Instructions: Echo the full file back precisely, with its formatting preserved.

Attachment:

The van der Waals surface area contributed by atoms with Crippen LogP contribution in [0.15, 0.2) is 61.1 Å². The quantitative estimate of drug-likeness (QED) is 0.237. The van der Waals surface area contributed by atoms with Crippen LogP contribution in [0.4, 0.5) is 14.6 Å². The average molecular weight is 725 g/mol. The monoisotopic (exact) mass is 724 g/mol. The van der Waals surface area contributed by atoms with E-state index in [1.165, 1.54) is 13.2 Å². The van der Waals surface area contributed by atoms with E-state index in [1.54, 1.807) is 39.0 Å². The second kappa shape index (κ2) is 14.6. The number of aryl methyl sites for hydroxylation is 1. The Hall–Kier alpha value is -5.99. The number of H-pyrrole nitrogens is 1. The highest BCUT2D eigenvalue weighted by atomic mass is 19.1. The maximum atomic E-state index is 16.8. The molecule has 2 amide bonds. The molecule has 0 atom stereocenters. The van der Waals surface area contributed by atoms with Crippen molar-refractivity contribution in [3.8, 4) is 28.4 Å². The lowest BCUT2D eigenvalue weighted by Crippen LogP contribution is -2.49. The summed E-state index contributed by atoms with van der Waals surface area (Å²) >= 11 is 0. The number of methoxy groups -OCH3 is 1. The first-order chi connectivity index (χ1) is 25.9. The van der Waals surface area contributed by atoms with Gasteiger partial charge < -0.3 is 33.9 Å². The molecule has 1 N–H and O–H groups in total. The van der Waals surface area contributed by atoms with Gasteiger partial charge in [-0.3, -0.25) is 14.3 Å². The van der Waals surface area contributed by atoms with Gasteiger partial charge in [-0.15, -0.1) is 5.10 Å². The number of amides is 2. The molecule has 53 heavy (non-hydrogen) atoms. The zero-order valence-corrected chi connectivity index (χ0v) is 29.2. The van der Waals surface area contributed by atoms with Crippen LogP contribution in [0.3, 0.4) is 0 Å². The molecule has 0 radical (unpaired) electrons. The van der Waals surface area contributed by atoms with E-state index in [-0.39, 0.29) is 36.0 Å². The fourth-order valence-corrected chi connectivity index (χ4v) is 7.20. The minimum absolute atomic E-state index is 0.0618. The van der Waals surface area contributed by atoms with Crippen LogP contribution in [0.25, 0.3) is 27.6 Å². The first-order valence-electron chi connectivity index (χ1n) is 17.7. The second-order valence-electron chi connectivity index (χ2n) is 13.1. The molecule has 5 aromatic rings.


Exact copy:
The van der Waals surface area contributed by atoms with Crippen LogP contribution in [0.15, 0.2) is 61.1 Å². The quantitative estimate of drug-likeness (QED) is 0.237. The van der Waals surface area contributed by atoms with Crippen LogP contribution in [0.4, 0.5) is 14.6 Å². The average molecular weight is 725 g/mol. The monoisotopic (exact) mass is 724 g/mol. The van der Waals surface area contributed by atoms with E-state index in [1.165, 1.54) is 13.2 Å². The van der Waals surface area contributed by atoms with E-state index in [1.54, 1.807) is 39.0 Å². The second kappa shape index (κ2) is 14.6. The number of aryl methyl sites for hydroxylation is 1. The Hall–Kier alpha value is -5.99. The number of H-pyrrole nitrogens is 1. The highest BCUT2D eigenvalue weighted by atomic mass is 19.1. The maximum atomic E-state index is 16.8. The molecule has 2 amide bonds. The molecule has 0 atom stereocenters. The van der Waals surface area contributed by atoms with Crippen molar-refractivity contribution in [3.8, 4) is 28.4 Å². The lowest BCUT2D eigenvalue weighted by Crippen LogP contribution is -2.49. The summed E-state index contributed by atoms with van der Waals surface area (Å²) >= 11 is 0. The number of methoxy groups -OCH3 is 1. The first-order chi connectivity index (χ1) is 25.9. The van der Waals surface area contributed by atoms with Gasteiger partial charge < -0.3 is 33.9 Å². The molecule has 1 N–H and O–H groups in total. The van der Waals surface area contributed by atoms with Gasteiger partial charge in [-0.3, -0.25) is 14.3 Å². The van der Waals surface area contributed by atoms with Gasteiger partial charge in [-0.15, -0.1) is 5.10 Å². The number of amides is 2. The molecule has 53 heavy (non-hydrogen) atoms. The zero-order valence-corrected chi connectivity index (χ0v) is 29.2. The van der Waals surface area contributed by atoms with Crippen LogP contribution in [0.3, 0.4) is 0 Å². The molecule has 0 radical (unpaired) electrons. The van der Waals surface area contributed by atoms with E-state index in [-0.39, 0.29) is 36.0 Å². The fourth-order valence-corrected chi connectivity index (χ4v) is 7.20. The minimum absolute atomic E-state index is 0.0618. The van der Waals surface area contributed by atoms with Crippen LogP contribution in [0.25, 0.3) is 27.6 Å². The first-order valence-electron chi connectivity index (χ1n) is 17.7. The second-order valence-electron chi connectivity index (χ2n) is 13.1. The molecule has 5 aromatic rings.